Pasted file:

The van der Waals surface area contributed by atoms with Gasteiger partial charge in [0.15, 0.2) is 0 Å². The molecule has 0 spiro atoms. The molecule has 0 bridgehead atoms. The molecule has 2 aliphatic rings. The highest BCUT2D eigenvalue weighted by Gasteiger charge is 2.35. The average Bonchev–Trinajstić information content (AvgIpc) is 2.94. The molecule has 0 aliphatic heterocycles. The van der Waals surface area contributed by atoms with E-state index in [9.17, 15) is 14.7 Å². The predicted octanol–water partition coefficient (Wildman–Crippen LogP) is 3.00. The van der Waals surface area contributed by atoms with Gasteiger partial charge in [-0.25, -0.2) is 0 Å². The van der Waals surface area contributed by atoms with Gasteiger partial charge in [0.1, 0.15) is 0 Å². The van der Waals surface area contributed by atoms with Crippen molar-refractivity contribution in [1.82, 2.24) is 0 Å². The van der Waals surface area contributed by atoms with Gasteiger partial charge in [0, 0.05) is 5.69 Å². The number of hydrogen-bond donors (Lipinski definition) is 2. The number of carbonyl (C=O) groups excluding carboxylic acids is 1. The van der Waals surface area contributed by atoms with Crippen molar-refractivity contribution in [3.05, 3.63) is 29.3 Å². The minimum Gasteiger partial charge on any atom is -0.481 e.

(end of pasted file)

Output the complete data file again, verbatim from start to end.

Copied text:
The van der Waals surface area contributed by atoms with Gasteiger partial charge in [0.15, 0.2) is 0 Å². The molecule has 0 spiro atoms. The molecule has 0 bridgehead atoms. The molecule has 2 aliphatic rings. The highest BCUT2D eigenvalue weighted by Gasteiger charge is 2.35. The average Bonchev–Trinajstić information content (AvgIpc) is 2.94. The molecule has 0 aliphatic heterocycles. The van der Waals surface area contributed by atoms with E-state index in [9.17, 15) is 14.7 Å². The predicted octanol–water partition coefficient (Wildman–Crippen LogP) is 3.00. The van der Waals surface area contributed by atoms with Gasteiger partial charge in [-0.25, -0.2) is 0 Å². The van der Waals surface area contributed by atoms with Gasteiger partial charge in [0.1, 0.15) is 0 Å². The van der Waals surface area contributed by atoms with Crippen molar-refractivity contribution in [1.82, 2.24) is 0 Å². The van der Waals surface area contributed by atoms with Gasteiger partial charge in [0, 0.05) is 5.69 Å². The number of hydrogen-bond donors (Lipinski definition) is 2. The number of carbonyl (C=O) groups excluding carboxylic acids is 1. The van der Waals surface area contributed by atoms with Crippen molar-refractivity contribution in [3.05, 3.63) is 29.3 Å². The minimum Gasteiger partial charge on any atom is -0.481 e.